10. Under the provisions of Section 27, a municipal councillor is liable to be removed from his office by the State Government, while under the provisions of Section 21(1) a President is removable from his office, as such President, by the Municipality by a resolution as prescribed by the said sub-section. Under Sub-section (2) of Section 21, a President is also removable from his office as such President by the State Government.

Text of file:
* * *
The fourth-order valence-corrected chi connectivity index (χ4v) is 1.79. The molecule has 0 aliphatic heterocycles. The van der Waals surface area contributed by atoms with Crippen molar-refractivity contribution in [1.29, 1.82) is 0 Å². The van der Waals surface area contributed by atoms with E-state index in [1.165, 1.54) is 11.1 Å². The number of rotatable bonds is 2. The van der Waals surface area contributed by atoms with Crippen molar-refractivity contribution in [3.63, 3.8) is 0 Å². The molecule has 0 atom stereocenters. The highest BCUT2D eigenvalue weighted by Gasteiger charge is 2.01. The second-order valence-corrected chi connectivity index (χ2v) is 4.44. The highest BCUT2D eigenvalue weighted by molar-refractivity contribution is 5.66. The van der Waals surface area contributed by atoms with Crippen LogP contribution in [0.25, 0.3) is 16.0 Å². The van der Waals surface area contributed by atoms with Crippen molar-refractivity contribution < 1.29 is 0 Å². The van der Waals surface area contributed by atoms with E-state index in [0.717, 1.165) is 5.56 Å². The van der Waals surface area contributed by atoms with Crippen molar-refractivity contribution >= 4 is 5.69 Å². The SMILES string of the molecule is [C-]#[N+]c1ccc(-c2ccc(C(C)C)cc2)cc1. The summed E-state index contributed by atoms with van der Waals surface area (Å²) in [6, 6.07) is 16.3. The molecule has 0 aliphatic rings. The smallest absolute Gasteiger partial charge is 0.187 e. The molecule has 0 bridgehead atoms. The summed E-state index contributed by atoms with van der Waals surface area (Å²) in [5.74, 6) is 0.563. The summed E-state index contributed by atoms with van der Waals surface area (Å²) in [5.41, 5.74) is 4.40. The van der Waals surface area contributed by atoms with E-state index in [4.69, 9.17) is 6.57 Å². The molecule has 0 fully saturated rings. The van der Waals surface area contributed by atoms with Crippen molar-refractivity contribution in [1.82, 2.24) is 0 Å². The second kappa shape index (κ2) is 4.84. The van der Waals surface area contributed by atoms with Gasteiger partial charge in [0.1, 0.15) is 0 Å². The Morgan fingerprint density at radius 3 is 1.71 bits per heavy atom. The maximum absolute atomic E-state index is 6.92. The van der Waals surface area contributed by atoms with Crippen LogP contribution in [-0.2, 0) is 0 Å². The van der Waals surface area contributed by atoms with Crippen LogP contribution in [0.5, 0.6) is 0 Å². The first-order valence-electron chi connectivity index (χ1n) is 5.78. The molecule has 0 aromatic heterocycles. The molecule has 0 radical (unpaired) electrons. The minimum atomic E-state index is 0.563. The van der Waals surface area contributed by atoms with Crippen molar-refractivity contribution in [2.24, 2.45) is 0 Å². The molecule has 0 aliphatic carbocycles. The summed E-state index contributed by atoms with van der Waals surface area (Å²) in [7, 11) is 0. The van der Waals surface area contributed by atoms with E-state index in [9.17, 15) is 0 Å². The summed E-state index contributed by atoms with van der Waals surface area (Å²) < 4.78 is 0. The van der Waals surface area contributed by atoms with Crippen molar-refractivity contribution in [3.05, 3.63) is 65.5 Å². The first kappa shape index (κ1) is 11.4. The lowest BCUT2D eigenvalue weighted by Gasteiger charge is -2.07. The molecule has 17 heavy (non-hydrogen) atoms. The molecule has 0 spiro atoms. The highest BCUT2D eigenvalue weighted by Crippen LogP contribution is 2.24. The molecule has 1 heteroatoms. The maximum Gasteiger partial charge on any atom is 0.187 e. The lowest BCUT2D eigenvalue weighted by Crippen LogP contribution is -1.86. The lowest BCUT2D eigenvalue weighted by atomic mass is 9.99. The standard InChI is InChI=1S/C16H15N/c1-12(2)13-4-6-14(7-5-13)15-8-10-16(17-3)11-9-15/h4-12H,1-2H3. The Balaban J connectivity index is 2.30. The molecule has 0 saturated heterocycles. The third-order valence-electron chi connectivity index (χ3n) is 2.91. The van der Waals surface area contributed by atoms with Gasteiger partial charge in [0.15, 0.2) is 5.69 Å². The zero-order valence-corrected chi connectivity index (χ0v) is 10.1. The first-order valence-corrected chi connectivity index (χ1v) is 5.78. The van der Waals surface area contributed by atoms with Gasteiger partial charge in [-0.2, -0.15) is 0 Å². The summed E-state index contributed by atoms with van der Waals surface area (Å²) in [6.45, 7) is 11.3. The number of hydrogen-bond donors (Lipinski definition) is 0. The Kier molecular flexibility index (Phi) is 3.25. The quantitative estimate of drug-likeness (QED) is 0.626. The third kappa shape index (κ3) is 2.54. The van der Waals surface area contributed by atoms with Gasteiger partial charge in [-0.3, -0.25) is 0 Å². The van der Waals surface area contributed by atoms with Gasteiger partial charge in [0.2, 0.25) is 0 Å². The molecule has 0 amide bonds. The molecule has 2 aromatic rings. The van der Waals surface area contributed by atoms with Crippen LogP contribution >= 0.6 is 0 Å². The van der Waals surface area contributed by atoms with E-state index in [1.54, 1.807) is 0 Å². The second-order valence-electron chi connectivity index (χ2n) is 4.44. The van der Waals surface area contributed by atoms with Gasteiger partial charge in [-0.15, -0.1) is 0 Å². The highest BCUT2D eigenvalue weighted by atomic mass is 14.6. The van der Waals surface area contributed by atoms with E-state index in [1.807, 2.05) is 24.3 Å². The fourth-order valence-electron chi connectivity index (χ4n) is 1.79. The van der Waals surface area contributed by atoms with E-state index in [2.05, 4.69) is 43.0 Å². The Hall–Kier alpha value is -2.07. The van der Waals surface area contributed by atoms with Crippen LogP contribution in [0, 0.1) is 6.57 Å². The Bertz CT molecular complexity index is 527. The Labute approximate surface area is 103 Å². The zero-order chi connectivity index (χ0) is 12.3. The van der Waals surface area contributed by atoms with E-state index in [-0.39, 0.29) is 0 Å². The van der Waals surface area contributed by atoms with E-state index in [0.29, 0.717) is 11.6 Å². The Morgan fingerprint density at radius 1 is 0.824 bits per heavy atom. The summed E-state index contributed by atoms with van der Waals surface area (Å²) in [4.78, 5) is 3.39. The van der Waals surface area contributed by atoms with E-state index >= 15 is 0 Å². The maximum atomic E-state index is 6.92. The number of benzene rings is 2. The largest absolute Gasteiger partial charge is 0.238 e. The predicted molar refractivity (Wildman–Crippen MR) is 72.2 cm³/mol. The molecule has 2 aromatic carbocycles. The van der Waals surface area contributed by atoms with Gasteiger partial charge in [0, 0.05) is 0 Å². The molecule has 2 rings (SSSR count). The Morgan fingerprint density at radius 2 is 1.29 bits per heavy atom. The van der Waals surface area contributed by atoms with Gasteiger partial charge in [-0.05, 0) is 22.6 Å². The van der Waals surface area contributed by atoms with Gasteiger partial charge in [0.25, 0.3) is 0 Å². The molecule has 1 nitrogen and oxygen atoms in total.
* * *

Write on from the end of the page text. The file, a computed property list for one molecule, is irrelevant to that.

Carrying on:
11. Now, relying on the provisions of Section 21(1) of the Act, it is contended on behalf of opponent No. 1, that the President is removable from his office by the Municipality under Sub-section (1) of Section 21. Therefore, it is contended that one of the conditions of Section 197, Cr. P. C., is not satis-fled in this case, for the reason that the public servant concerned is removable in this particular case by an authority other than the State Government. It may however, be borne in mind in this connection that Section 21(1) provides for the removal of a President (also the vice-President) by the Municipality from the office of the President as such or the office of the vice-President as such. So, even if by a resolution of the Municipality a President is removable under Section 21 (1), he is removable as such President but he still continues to remain as a councillor. Therefore, it is obvious that even though a President can be removed by the Municipality under Section 21(1), the removal attects his capacity or office as a President only and does not touch his capacity as a councillor. In other words, the individual concerned continues to retain his capacity of a public servant in his office as a councillor. The question, therefore, to be determined is whether under the provisions of Section 197, Cr., P. C., as applying in the context of this case, the removal should be the removal of the President as such or a complete removal in his capacity as a public servant. It seems to me that the proper construction of Section 197 as applying In the context of this case is that the removal that is contemplated is the removal as a public servant, which includes not only his capacity of a public servant as a President but also his capacity as a public servant as a municipal councillor. In this view, it is clear that the President is not removable in the capacity of a public servant, which capacity includes the President's office as a municipal councillor under the provisions of Section 27 of the Act except by the State Government. Therefore, in my view, this is a case, where the petitioner-accused is a public servant, who is not removable from his capacity as a public servant, except by the State Government.